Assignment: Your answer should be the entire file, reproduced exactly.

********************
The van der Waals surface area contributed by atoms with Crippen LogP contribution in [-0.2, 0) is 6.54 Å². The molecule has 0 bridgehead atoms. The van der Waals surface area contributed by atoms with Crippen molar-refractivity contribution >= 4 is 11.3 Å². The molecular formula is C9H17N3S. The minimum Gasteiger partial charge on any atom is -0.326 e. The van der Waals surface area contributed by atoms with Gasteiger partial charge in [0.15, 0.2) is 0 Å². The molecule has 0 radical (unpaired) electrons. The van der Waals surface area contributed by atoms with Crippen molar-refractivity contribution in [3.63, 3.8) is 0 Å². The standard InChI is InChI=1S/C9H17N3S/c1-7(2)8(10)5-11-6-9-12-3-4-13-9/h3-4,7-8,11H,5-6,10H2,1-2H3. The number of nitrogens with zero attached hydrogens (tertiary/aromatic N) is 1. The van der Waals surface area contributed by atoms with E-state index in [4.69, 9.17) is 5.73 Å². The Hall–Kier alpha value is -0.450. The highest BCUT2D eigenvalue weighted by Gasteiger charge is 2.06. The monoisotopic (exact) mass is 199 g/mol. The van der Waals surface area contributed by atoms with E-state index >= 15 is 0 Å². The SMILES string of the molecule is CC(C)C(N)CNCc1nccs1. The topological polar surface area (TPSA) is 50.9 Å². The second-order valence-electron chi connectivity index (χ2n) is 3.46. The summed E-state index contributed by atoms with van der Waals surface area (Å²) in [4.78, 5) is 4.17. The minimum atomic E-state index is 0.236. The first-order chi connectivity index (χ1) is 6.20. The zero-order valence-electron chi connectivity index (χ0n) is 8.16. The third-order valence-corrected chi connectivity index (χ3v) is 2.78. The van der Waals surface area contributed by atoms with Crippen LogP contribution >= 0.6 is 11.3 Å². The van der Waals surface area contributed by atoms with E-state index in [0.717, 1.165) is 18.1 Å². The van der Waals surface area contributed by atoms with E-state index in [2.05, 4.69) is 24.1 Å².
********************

The van der Waals surface area contributed by atoms with Crippen LogP contribution in [-0.2, 0) is 6.54 Å². The molecule has 0 bridgehead atoms. The van der Waals surface area contributed by atoms with Crippen molar-refractivity contribution >= 4 is 11.3 Å². The molecular formula is C9H17N3S. The minimum Gasteiger partial charge on any atom is -0.326 e. The van der Waals surface area contributed by atoms with Gasteiger partial charge in [0.15, 0.2) is 0 Å². The molecule has 0 radical (unpaired) electrons. The van der Waals surface area contributed by atoms with Crippen molar-refractivity contribution in [3.63, 3.8) is 0 Å². The standard InChI is InChI=1S/C9H17N3S/c1-7(2)8(10)5-11-6-9-12-3-4-13-9/h3-4,7-8,11H,5-6,10H2,1-2H3. The number of nitrogens with zero attached hydrogens (tertiary/aromatic N) is 1. The van der Waals surface area contributed by atoms with E-state index in [4.69, 9.17) is 5.73 Å². The Hall–Kier alpha value is -0.450. The highest BCUT2D eigenvalue weighted by Gasteiger charge is 2.06. The monoisotopic (exact) mass is 199 g/mol. The van der Waals surface area contributed by atoms with E-state index >= 15 is 0 Å². The SMILES string of the molecule is CC(C)C(N)CNCc1nccs1. The topological polar surface area (TPSA) is 50.9 Å². The second-order valence-electron chi connectivity index (χ2n) is 3.46. The summed E-state index contributed by atoms with van der Waals surface area (Å²) in [4.78, 5) is 4.17. The minimum atomic E-state index is 0.236. The first-order chi connectivity index (χ1) is 6.20. The zero-order valence-electron chi connectivity index (χ0n) is 8.16. The third-order valence-corrected chi connectivity index (χ3v) is 2.78. The van der Waals surface area contributed by atoms with Crippen LogP contribution >= 0.6 is 11.3 Å². The van der Waals surface area contributed by atoms with E-state index in [0.717, 1.165) is 18.1 Å². The van der Waals surface area contributed by atoms with E-state index in [2.05, 4.69) is 24.1 Å².